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Historical and Social Context for The Outsiders
Transcript of Historical and Social Context for The Outsiders
When The Beatles first came to the US, they had short haircuts and were considered to be a "pop" band. They eventually mellowed out and became more of an alternative rockband. But during the time period of this book--the characters considered The Beatles to be preppy and a pop band.
Music from the 1960s
Elvis took the US by storm in the 1950s. His music style was a new genre--rockabilly. This type of music was a blend of rock, country, and blues. His new style was a bit controversial, and many people considered his dance moves as obscene.
However, in 1958 he was drafted into the US army. He served his two year tour of duty.
He returned to the US and began making music and movies. One of the groups in the book identify with Elvis, partly because of his hairdo, but also because he was considered obscene by the mainstream.
Music from the 60s
Drive-in theaters were the place to be on the weekend. There was a large viewing screen, and then cars could tune in to a certain radio station and hear the audio of the movie through the car speakers.
Old Drive-in Movie Theaters
Hank Williams, Sr.
Hank Williams died in 1953, but his music was still popular and well known in the 60s. His music genre was country/gospel/blues.
Even though Hank's music was still popular, the characters in this book do NOT consider it cool or "hip" to listen to Hank Williams.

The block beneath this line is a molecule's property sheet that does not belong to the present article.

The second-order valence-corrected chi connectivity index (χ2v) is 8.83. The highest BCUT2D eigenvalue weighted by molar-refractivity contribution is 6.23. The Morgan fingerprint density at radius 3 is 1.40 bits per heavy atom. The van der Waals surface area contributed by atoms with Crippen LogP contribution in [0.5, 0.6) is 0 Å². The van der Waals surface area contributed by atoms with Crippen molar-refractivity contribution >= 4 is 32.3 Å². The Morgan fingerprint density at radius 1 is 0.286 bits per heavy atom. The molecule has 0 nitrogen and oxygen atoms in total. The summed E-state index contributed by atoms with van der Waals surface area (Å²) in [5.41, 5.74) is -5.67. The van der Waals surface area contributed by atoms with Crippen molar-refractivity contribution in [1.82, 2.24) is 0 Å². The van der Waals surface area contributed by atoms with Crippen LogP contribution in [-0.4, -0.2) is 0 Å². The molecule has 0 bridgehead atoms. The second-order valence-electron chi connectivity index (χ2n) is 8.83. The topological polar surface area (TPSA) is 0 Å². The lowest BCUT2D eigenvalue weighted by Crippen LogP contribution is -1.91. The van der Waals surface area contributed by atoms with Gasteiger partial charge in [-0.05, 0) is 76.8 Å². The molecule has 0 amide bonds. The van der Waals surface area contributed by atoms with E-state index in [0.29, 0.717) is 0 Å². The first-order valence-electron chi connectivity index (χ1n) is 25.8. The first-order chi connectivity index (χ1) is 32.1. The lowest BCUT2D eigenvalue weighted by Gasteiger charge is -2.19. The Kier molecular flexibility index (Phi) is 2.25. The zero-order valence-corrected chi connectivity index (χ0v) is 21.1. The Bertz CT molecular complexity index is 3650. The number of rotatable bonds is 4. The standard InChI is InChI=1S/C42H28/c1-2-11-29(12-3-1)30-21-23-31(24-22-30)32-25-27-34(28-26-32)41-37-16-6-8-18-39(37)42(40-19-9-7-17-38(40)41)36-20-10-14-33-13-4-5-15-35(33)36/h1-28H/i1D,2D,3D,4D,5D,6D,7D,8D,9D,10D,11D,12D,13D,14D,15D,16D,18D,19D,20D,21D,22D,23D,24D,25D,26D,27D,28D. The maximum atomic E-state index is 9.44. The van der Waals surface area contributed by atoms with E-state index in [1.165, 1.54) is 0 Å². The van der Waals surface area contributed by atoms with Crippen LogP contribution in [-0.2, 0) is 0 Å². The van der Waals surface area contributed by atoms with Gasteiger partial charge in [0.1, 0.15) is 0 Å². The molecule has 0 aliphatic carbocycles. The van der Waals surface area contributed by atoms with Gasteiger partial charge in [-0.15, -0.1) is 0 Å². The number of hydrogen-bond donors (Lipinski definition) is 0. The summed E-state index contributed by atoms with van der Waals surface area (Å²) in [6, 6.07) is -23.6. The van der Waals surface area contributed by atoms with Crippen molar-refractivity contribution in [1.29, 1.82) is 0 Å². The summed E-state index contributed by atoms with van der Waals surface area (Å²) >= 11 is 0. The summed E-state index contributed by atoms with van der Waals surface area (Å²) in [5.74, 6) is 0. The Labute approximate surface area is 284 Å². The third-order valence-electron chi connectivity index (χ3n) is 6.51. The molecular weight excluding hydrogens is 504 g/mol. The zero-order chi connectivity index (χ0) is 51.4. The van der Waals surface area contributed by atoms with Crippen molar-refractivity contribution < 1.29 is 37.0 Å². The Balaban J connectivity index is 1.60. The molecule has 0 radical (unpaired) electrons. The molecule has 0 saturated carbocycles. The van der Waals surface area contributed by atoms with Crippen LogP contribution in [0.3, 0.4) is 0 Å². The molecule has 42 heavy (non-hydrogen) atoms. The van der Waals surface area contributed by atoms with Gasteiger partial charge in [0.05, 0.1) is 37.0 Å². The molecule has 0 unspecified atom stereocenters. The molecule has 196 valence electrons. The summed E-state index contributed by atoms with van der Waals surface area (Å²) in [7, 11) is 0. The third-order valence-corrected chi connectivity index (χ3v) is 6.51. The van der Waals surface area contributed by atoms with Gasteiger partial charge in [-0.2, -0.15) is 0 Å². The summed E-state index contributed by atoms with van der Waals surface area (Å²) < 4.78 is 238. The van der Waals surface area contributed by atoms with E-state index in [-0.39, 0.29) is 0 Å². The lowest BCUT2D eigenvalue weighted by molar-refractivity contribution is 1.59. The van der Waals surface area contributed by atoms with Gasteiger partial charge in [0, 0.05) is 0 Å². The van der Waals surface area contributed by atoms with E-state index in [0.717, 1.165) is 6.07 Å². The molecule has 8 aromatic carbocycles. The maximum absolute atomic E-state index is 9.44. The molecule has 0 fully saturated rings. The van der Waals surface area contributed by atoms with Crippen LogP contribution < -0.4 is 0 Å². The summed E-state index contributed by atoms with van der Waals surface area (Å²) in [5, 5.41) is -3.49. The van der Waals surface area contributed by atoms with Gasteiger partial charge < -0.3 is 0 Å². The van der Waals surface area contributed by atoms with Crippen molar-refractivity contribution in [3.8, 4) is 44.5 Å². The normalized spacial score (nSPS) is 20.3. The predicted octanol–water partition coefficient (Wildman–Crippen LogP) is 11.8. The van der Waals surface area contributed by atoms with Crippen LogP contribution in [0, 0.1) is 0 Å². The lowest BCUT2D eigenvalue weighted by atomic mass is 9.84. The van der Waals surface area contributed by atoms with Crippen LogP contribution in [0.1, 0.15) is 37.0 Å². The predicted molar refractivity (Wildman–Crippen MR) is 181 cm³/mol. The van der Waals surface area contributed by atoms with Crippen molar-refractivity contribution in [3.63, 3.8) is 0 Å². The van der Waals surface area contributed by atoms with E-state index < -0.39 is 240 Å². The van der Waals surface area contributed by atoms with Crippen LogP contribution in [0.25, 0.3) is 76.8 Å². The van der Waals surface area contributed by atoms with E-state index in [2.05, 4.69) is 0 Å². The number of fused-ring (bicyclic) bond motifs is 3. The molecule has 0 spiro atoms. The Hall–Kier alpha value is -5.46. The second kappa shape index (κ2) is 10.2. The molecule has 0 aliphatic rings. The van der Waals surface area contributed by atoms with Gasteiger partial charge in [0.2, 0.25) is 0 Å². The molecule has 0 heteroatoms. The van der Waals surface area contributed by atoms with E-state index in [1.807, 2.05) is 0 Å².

Music from the 60s
Historical and Social Context for
Elvis Presley made a lot of movies in the 60s.
Paul Newman was a famous movie star-- he was loved by women for his good looks and respected by men for his acting ability.
Famous Actors from the 60s
Cars of the 60s
Ponyboy is very well-read in this book. In his first literary allusion, he compares himself to Pip, a character in the Charles Dickens classic Great Expectations.
While Ponyboy is a poor boy struggling in Tulsa, Oklahoma in the 1960s, Pip is a poor boy struggling in Victorian London. (late 1800s)
First Literary Allusion--Great Expectations
Pony is on his way home from a Paul Newman movie at the beginning of this book.
1960s cars were some of the most beautiful cars ever to cruise the asphalt jungles of cities and country alike, and this list of the best cars from the 1960s di. If there is a golden age of cars, then it's the '60s. From the birth of muscle cars, to the surge of sports cars from Europe, the 1960s are steeped in automotive lore. But it's the look of 1960s cars that outdoes anything else. Without doubt, the best looking cars ever to grace the Earth were made in 1960s
I got this info
from a car lover website.
2nd Literary Allusion
Nothing Gold Can Stay
Nature's first green is gold,
Her hardest hue to hold.
Her early leaf's a flower;
But only so an hour.
Then leaf subsides to leaf,
So Eden sank to grief,
So dawn goes down to day
Nothing gold can stay.
By Robert Frost
Final Literary Allusion
Two of the main characters
read Margaret Mitchell's
Gone with the Wind. This novel is a historical saga that has a main character who is a "Southern Gentleman"
The Southern Gentleman is always kind and chivalrous to women and children.
Johnny wants to be a Southern Gentleman
The name "Oklahoma" comes from the Choctaw words "okla" which means people and "homa" which means red. So the name literally means Red People.
Oklahoma has the largest American Indian population of any state.
Oklahoma is considered to be a part of the Southwest.
Oklahoma's 2 largest cities are Oklahoma City and Tulsa.
Slang from this book
"don't use my head"
"bump on a log"
"bleeding like a stuck pig"
"tough as nails"
"lift a hubcap"
In addition to movie theaters, the rodeo was a bog source of entertainment. Greasers worked at rodeos for extra money. This could be dirty, dangerous work. Socs would more than likely not work at rodeos, but would definitely attend rodeos.